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Saturday, December 4, 2010

Simple Church Minute 87--Simson's Thesis #11

My name is Tom; this is Simple Church Minute.
            We have been mentioning a writing by German writer Wolfgang Simson, 15 Theses towards a Re-Incarnation of Church.  Today, we bring up Thesis #13, From denominations to city-wide celebrations.  On this idea, Simson writes, “Jesus called a universal movement, and what came was a series of religious corporations with global chains marketing their special brands of Christianity and competing with each other.  Through this branding of Christianity most of Protestantism has lost its voice in the world and become politically insignificant, more concerned with traditional distinctives and religious infighting than with developing a collective testimony before the world.  Jesus simply never asked people to organize themselves into factions and denominations, and Paul spoke of it as worldly, a sign of baby Christians.
            In the early days of the church, Christians had a dual identity: they were truly his church and vertically converted to God, and they then organized themselves according to geography, that is, converting also horizontally to each other on earth.  This means not only Christian neighbours organizing themselves into neighbourhood or house churches, where they share their lives locally, but Christians coming together as a collective identity as much as they can for city-wide or regional celebrations expressing the corporateness of the city or region.  Authenticity  in the neighbourhoods connected with a regional of city-wide corporate identity will make the church not only politically significant and spiritually convincing, but will allow a return to the biblical model of the city church, the sum total of all born-again Christians of a city or an area. Unquote.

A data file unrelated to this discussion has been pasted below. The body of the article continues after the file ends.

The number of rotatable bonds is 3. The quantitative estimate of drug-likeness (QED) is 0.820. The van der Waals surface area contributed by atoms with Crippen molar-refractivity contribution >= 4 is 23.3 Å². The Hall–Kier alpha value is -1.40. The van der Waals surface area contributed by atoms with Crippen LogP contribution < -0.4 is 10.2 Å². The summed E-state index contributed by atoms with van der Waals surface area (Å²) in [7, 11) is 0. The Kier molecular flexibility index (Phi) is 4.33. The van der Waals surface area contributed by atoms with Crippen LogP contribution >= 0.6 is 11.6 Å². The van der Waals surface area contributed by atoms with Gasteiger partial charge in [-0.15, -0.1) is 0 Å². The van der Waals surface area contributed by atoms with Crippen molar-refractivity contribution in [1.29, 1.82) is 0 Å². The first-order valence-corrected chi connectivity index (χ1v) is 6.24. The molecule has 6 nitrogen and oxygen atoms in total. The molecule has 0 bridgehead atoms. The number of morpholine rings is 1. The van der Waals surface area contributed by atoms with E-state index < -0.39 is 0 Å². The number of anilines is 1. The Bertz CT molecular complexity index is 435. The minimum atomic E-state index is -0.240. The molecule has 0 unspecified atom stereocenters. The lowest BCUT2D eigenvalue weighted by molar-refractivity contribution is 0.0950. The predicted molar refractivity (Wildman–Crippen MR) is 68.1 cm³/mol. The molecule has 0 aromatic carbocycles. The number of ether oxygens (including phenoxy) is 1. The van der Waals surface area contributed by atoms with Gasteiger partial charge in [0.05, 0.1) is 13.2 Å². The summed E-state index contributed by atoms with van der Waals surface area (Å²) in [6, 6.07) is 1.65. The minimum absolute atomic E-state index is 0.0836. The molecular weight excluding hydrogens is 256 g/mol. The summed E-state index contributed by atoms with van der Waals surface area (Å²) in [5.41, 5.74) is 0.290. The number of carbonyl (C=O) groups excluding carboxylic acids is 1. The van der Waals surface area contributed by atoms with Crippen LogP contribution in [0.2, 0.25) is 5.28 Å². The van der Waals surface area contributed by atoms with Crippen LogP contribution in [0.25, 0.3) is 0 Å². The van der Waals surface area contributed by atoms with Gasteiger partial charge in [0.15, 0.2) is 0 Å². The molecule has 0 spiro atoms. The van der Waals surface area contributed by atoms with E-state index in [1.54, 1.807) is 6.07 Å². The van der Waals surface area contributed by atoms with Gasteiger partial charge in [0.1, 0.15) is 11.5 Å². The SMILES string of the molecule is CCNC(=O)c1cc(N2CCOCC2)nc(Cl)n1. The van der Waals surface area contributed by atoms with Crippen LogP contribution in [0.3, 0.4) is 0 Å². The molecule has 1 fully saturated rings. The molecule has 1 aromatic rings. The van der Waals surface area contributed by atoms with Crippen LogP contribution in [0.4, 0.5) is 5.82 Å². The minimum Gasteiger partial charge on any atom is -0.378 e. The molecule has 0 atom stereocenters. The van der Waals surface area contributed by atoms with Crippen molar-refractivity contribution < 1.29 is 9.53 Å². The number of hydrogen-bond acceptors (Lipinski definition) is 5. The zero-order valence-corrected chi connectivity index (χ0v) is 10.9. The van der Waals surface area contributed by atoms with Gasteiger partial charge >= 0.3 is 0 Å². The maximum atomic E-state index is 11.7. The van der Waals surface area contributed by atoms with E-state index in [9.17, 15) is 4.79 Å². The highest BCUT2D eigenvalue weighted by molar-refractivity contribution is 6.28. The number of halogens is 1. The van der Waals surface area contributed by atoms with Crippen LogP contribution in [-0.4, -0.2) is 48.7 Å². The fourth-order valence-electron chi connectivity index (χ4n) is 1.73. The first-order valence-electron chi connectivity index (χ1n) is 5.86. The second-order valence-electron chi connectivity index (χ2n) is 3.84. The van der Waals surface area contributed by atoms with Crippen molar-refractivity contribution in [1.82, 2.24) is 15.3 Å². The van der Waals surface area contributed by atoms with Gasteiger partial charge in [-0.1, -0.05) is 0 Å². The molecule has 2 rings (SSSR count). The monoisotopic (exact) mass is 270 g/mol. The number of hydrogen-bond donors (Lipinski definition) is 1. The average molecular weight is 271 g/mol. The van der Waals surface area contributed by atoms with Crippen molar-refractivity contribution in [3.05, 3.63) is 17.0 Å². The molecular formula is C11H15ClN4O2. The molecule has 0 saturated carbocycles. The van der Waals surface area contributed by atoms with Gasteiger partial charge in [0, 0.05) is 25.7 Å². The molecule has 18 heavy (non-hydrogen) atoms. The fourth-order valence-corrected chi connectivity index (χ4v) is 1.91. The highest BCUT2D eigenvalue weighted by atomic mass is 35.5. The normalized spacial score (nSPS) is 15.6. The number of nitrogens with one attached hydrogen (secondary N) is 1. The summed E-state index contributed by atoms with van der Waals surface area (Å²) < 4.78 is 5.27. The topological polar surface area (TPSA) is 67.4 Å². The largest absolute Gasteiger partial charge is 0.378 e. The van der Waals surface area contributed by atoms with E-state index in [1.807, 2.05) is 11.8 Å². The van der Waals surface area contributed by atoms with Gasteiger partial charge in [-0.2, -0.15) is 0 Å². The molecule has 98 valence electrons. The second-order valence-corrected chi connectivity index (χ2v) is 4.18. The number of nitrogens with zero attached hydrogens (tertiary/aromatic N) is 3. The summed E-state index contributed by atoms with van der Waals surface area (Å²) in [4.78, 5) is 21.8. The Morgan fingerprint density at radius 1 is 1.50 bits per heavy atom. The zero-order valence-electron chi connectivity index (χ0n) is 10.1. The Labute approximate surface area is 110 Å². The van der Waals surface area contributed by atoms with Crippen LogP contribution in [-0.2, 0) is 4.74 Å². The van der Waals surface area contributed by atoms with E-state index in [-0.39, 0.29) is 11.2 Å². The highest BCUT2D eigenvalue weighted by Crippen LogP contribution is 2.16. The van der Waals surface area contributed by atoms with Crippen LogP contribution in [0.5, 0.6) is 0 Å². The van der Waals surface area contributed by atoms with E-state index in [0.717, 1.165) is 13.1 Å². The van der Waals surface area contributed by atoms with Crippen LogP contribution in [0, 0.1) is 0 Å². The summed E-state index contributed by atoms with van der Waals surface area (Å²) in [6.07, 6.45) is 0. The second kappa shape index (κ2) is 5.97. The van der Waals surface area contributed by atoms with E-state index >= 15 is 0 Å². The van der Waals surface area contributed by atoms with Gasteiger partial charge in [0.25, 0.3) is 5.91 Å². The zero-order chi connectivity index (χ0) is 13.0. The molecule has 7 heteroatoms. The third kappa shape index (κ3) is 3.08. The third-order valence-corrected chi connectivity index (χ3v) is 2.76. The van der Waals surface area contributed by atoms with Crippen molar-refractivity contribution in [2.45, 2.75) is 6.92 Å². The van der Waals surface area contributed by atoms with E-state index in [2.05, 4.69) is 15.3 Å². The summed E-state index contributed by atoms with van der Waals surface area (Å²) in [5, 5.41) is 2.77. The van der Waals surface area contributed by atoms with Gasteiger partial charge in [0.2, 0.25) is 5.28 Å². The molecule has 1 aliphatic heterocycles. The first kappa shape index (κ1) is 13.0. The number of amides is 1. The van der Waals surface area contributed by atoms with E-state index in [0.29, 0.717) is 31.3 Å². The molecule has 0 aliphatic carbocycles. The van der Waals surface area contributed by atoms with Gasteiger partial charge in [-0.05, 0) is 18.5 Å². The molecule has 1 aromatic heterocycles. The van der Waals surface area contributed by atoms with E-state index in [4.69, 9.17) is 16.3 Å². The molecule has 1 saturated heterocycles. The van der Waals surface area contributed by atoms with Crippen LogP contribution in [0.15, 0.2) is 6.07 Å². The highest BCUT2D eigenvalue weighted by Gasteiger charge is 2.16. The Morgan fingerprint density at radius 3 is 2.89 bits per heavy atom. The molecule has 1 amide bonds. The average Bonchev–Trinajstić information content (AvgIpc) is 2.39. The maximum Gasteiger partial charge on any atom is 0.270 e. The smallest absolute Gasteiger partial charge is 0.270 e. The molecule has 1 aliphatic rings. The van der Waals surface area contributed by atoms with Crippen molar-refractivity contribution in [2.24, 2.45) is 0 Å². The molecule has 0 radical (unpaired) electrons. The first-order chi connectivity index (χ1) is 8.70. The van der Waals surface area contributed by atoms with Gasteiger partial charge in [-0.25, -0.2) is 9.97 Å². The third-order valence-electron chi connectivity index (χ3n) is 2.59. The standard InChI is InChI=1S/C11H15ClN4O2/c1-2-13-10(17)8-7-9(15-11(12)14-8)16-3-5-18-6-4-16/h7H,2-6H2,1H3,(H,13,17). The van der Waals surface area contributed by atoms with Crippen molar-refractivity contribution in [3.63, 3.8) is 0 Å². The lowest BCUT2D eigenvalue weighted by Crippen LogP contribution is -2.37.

There is a lot in that statement, and you can reread it at your pace, along with the rest of the 15 theses at You can email me at You can find out more about simple forms of worship at or for this area at (local website).

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